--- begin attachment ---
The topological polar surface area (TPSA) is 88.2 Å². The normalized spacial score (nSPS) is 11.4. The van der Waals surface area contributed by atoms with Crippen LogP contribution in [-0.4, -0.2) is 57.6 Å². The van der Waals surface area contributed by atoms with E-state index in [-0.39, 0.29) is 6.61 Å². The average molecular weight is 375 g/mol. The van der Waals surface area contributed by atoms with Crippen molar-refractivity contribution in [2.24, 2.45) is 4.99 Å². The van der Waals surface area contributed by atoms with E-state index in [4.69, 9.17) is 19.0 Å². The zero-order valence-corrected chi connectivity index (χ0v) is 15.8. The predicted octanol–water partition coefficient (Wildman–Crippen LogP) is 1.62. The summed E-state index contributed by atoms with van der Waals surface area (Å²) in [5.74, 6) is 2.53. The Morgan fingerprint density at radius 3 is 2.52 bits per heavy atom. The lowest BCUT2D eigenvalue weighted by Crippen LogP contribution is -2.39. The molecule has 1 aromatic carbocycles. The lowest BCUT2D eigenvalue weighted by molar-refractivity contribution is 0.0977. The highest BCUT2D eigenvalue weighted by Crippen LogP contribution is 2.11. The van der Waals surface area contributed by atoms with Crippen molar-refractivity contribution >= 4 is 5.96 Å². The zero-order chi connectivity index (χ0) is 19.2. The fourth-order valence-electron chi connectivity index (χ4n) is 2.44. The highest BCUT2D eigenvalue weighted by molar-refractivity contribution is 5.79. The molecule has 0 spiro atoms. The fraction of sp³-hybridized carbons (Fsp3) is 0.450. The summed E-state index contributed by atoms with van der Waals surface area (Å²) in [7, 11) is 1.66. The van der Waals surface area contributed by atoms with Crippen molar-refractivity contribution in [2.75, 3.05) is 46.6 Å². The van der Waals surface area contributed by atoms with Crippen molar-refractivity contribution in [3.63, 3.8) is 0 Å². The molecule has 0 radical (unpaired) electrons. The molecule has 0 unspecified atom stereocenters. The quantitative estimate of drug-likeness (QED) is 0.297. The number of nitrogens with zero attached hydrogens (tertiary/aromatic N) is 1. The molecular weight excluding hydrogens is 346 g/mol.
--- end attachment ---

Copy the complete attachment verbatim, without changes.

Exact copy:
The topological polar surface area (TPSA) is 88.2 Å². The normalized spacial score (nSPS) is 11.4. The van der Waals surface area contributed by atoms with Crippen LogP contribution in [-0.4, -0.2) is 57.6 Å². The van der Waals surface area contributed by atoms with E-state index in [-0.39, 0.29) is 6.61 Å². The average molecular weight is 375 g/mol. The van der Waals surface area contributed by atoms with Crippen molar-refractivity contribution in [2.24, 2.45) is 4.99 Å². The van der Waals surface area contributed by atoms with E-state index in [4.69, 9.17) is 19.0 Å². The zero-order valence-corrected chi connectivity index (χ0v) is 15.8. The predicted octanol–water partition coefficient (Wildman–Crippen LogP) is 1.62. The summed E-state index contributed by atoms with van der Waals surface area (Å²) in [5.74, 6) is 2.53. The Morgan fingerprint density at radius 3 is 2.52 bits per heavy atom. The lowest BCUT2D eigenvalue weighted by Crippen LogP contribution is -2.39. The molecule has 1 aromatic carbocycles. The lowest BCUT2D eigenvalue weighted by molar-refractivity contribution is 0.0977. The highest BCUT2D eigenvalue weighted by Crippen LogP contribution is 2.11. The van der Waals surface area contributed by atoms with Crippen molar-refractivity contribution >= 4 is 5.96 Å². The zero-order chi connectivity index (χ0) is 19.2. The fourth-order valence-electron chi connectivity index (χ4n) is 2.44. The highest BCUT2D eigenvalue weighted by molar-refractivity contribution is 5.79. The molecule has 0 spiro atoms. The fraction of sp³-hybridized carbons (Fsp3) is 0.450. The summed E-state index contributed by atoms with van der Waals surface area (Å²) in [7, 11) is 1.66. The van der Waals surface area contributed by atoms with Crippen molar-refractivity contribution in [2.75, 3.05) is 46.6 Å². The van der Waals surface area contributed by atoms with Crippen molar-refractivity contribution in [3.63, 3.8) is 0 Å². The molecule has 0 radical (unpaired) electrons. The molecule has 0 unspecified atom stereocenters. The quantitative estimate of drug-likeness (QED) is 0.297. The number of nitrogens with zero attached hydrogens (tertiary/aromatic N) is 1. The molecular weight excluding hydrogens is 346 g/mol.